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The beauty of nature

BamboogieBamboogie Posts: 239

From an upstairs window i can see my neighbours gardens either side of me. We've all got Clematis montana rubens in our gardens. Judging by the size of the plants, they are different ages and no doubt sourced from different locations.

I beautiful thing to me is that all 3 are opening flower buds this year at the same time. I don't know if this happens every year, i've not noticed.

I guess if i could trace the parentage of our plants back i would find a common relative, just amazes me how that genetic infomation has been preserved and now they know when to open at the same time. Beautiful image


  • DovefromaboveDovefromabove Posts: 82,766

    Isn't Nature wonderful image

    “I am not lost, for I know where I am. But however, where I am may be lost.” Winnie the Pooh

  • LynLyn Posts: 21,383

    Have you been watching the series on bbc4 called Botany, it is really good and exlains every thing about plant life.

    Likewise the prog that followed it about the soil consruction, just shows how delicate the balance is.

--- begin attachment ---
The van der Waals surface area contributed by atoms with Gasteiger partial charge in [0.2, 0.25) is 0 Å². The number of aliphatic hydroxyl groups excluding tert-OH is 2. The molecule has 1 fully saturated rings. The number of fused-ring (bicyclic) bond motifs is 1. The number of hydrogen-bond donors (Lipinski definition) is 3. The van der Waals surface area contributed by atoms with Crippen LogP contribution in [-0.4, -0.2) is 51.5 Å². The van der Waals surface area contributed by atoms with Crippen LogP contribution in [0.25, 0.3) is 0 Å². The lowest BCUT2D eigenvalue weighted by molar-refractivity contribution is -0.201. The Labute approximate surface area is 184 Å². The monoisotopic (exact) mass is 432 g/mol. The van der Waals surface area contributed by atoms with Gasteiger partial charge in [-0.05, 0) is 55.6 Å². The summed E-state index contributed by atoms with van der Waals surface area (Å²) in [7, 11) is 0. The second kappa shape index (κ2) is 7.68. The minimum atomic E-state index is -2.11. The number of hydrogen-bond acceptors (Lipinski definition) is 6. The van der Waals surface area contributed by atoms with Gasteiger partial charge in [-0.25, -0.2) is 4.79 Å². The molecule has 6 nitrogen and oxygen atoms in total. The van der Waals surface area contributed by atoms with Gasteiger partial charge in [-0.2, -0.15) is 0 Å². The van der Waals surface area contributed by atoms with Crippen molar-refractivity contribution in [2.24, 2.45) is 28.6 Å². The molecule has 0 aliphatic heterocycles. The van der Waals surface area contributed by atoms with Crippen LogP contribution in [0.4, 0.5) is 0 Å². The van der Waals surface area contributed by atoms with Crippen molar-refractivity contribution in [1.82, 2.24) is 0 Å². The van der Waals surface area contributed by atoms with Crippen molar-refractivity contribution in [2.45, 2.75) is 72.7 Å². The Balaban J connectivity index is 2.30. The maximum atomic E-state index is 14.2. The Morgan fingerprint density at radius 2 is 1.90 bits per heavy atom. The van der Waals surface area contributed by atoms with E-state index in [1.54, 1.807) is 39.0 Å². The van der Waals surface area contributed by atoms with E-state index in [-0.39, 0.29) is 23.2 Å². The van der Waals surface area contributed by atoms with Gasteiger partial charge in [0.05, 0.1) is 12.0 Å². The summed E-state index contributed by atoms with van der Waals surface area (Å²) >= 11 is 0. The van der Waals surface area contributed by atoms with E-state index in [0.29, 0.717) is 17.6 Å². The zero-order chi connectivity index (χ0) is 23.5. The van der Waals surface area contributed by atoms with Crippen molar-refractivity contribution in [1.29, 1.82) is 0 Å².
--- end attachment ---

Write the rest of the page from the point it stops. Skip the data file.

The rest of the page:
Gardening on the wild, windy west side of Dartmoor. 

  • Steve 309Steve 309 Posts: 2,753

    Yes - I thought they were quite good last night.  Good to have real experts presenting the programmes rather than 'presenters'.

    The three plants, if they're the same variety will either be part of a clone (grown by cuttings etc. from the same parent) or an inbred variety, selected for its consistency, so in the same conditions, you'd expect them to flower together.  It also allows cross pollination between plants (if they're not a clone) so it's advantageous for them too.

  • BamboogieBamboogie Posts: 239

    Hi Lyn, no I haven't seen that, but it sounds right up my street, I'll have a look on iplayer for it.

    hi Steve, yes they probably are the same variety 'Rubens' But clearly different ages judging from the size of the stems. Its just amazing to think they have the same genetic information. I know this can lead to problems, I remember a few years ago a particular bamboo which was propagated by division, flowered and died, hence all the bamboos propagated from that clump diedimage

  • LynLyn Posts: 21,383

    Sorry BB, i got muddled up, the prog is called Deep down and dirty,

    Edited to add, made a mistake (again) right first time, its called Botany:.A Blooming history. 

    Gardening on the wild, windy west side of Dartmoor. 

  • BamboogieBamboogie Posts: 239

    Hi Mike, I'm a Darwinist, I find it odd how a 'creator' would creat such a beautiful planet and put fossils in rocks underground, must have a fun sense of humour i guess! But probably best avoid that subject!

    The subject of photoperiodism and tropism is so interesting to me and important to life on this planet.

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